ure. It did prevent speculation in land, as it was supposed to do, but it made it too costly for people to hold lots and many taxes became delinquent on vacant lots. On 15 January 1914 the people voted the single tax out and gave up the lease system in favor of private ownership. They also started talking about incorporating the town at this time. The dream of a cooperative community was not realized. The ditch, which is one of the best water rights in the state, is still owned and operated cooperatively, but the businesses and property of the town and surrounding area have returned to private ownership and control. Now and Then Naturita Government In 1881, a man by the name of Payson built the first cabin in Naturita. That same year a post office was established. It was called Chipeta until September 15, 1882. By the late 1880s there were two houses in Naturita. Payson’s house and a house owned by R. H. Blake. Mr. Blake’s wife, who was of Spanish decent, named the town Naturita, which means “little nature” in Spanish. Later several families settled along the river and the town continued to grow. In 1894 the Colorado Co-operative Company moved several families to Naturita. They stayed for a couple of years until they moved to Pinon. In 1910 Payson and Blake, who ran cattle in the area, laid out the town site. Soon there were several businesses. Payson and Blake started the first store and Myrtle “Grandma” Cooper ran a livery stable and rooming house. In the early 1950s a committee was formed to work on getting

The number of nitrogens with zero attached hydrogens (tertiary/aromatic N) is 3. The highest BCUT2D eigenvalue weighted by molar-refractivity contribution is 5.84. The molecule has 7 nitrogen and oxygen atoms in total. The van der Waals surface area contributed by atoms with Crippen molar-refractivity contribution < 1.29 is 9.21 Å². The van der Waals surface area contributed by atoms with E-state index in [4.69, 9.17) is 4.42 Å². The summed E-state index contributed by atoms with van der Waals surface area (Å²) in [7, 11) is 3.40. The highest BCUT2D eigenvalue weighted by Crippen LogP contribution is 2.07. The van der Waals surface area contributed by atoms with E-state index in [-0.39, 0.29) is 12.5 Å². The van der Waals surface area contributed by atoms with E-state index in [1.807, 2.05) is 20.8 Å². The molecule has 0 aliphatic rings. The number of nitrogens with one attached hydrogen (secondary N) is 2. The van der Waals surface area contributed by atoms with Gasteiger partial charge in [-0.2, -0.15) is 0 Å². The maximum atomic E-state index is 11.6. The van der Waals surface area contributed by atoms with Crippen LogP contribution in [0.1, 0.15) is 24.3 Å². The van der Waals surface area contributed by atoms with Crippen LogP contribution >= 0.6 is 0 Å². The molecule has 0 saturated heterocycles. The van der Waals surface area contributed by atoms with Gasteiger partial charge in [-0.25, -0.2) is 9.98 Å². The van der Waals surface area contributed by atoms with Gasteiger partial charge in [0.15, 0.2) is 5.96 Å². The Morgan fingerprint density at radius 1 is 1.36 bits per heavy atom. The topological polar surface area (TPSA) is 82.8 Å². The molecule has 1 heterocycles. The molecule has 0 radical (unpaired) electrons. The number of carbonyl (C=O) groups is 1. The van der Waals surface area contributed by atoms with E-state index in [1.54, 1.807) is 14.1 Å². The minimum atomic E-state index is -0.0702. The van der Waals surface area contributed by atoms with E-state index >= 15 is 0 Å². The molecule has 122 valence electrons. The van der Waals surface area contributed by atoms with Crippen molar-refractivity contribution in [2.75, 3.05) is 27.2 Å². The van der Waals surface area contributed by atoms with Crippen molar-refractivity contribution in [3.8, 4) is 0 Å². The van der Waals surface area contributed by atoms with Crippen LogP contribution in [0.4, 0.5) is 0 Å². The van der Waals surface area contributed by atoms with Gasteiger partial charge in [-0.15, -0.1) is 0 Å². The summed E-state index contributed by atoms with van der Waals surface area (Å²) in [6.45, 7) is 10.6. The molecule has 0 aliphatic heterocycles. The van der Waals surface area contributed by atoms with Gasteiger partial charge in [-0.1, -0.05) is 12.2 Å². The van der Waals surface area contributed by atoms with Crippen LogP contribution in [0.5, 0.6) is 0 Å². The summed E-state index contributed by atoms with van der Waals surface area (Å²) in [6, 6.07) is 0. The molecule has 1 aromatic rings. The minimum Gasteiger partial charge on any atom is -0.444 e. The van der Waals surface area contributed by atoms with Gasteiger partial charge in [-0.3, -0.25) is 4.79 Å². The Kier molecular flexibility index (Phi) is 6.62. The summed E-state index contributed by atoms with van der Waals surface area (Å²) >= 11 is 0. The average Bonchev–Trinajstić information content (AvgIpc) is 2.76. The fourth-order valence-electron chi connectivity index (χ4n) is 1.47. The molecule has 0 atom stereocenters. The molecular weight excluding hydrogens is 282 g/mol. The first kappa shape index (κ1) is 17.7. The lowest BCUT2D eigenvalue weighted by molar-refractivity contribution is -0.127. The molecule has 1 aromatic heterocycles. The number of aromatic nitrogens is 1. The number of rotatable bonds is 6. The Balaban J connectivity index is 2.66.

3 the town incorporated. Following are some excerpts from the minutes of those meeting. Meeting October 10, 1951: Subject: Mayor Blake suggested a motion be made to instruct Town Attorney, Ted Brooks, to file certified copies of the record of Incorporation of the Town of Naturita with the Secretary of State. Motion was made by James Laramore and seconded by Owen Lear to do so. A motion was made by Sam Mills, seconded by Homer Vance to establish a general fund made up of donations by the Mayor and trustees, to meet the expenses of the above motion and any other necessary expenditure. Each member would donate $6.00 a month and the Town Clerk would be paid $6.00 a month. Another way to generate funds for the general fund was suggested by Homer Vance. It seemed like some friends of his would like to rent the Town Hall as a place to sleep for the week during hunting season. Homer Vance was authorized to rent the Town Hall to his friends for $10.00 a week. Ordnance #4 dated May 1952, annexed the area laying due west of the intersection of Highways 141 and 97, owned at that time by Woodrow Gripe. Because the original area of the town did not include the required amount of land needed for incorporation, the Town Fathers laid out lots south of Main Street and adjoining the proposed town boundary, starting about the corner of East Second Street and going west to the present west city limit sign. Property owners with land abutting the new lots were offered the first chance to purchase the lots for $10.00 per lot. Even a street running east and west was plotted to allow access to the lots. Because these lots lay on a very steep slope, they were never used by any of the property owners, but did what they were meant to do and that was to get enough area in order to incorporate the town.